Venezuela has seen extensive media attention for its crippling hyperinflation problem. The country, in the face of an ever-growing Bolivar-to-U.S. Dollar exchange rate, decided to print larger and larger denomination notes. Ultimately, that evolved to include redenominations to lessen the appearance of the problem but doing nothing to solve it. Argentina is now facing its own crisis, albeit not yet anywhere as severe as Venezuela’s once seven-figure inflation rate. The Central Bank of Argentina, in response to a 100%+ inflation rate, has raised interest rates dramatically to 97% in order to curb inflation.
Argentina has a long history of battles with inflation. Government debt defaults have occurred numerous times since Argentina’s 1816 independence and have contributed to its currency’s instability. Though various regimes attempted different solutions, the currency has been consistently devalued, and an attempt to peg the currency to the U.S. Dollar did not end up working out, and the nation continued to struggle with inflation. Argentina, however, unlike Venezuela, is not a staunch socialist nation. Ergo, while Argentina has dealt with troubling inflation problems like Venezuela, the two nations’ overall economic situations look very different from each other.
While Argentina has a significant portion of its nation living below the poverty line (as high as 43%, according to the Catholic University of Argentina), that number is less than half of Venezuela’s, where nearly the whole population is living below the poverty line. There is also a major distinction between the two economies’ breakdowns. Venezuela is reliant on an industry the world seeks to move away from: oil. Argentina is automatically better positioned in comparison, despite its major agricultural industry recently being hit by a drought, as the growth of renewable energy choices does not destroy the nation as it does Venezuela.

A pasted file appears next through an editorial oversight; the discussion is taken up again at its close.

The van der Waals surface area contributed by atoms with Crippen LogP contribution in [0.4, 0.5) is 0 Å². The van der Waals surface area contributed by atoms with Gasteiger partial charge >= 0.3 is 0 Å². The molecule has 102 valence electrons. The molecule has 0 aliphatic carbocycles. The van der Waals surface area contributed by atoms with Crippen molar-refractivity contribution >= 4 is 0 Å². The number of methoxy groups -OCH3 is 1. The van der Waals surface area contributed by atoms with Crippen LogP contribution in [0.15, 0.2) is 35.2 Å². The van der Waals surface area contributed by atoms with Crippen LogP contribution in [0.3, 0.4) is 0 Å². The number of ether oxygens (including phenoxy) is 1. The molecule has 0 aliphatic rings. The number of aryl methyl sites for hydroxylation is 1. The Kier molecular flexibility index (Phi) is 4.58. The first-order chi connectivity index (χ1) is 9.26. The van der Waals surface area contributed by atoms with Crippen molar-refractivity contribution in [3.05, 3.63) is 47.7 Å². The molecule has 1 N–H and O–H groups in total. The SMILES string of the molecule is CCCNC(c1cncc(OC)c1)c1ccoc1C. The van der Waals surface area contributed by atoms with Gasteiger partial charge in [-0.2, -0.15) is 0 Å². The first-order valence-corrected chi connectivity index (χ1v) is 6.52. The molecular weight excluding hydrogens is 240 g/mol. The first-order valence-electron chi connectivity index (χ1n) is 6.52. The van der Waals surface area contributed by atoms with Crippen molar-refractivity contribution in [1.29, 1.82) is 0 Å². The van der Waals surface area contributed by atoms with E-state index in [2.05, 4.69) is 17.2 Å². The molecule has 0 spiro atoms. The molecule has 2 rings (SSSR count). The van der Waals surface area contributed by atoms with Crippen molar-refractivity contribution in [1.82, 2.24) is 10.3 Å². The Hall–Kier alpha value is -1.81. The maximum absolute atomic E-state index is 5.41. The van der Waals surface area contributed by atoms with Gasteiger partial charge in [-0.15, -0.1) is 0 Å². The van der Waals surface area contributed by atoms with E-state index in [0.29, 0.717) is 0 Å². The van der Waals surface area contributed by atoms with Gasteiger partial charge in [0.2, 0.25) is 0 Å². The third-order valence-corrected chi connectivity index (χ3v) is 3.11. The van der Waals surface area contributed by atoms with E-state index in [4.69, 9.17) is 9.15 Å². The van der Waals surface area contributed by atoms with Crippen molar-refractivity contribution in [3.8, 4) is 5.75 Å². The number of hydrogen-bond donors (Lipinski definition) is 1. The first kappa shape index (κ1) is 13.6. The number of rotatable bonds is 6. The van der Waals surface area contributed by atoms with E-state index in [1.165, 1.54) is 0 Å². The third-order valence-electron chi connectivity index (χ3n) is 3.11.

While Argentina’s economy and currency are under severe pressure, worsened by a drought that hurt the nation’s agricultural production, Argentina still looks economically far better off than Venezuela. Venezuela’s political status as a nation viewed as a pariah on the world stage by Western powers, like the United States, certainly does not aid the Latin American country’s economy, either. Argentina is dealing with serious inflationary challenges, but it has historically had to do so for a great deal of its recent history. A 100%+ inflation rate sounds outrageous to Americans, but the situation could be a lot worse compared to Venezuela’s recent bout with a widely reported 1,000,000%+ inflation rate.
As the economic situation continues to develop in Argentina, and as the effects of its central bank’s actions are measured, the rest of the world will watch and see if the South American republic can escape a trajectory like Venezuela’s or follow in its footsteps.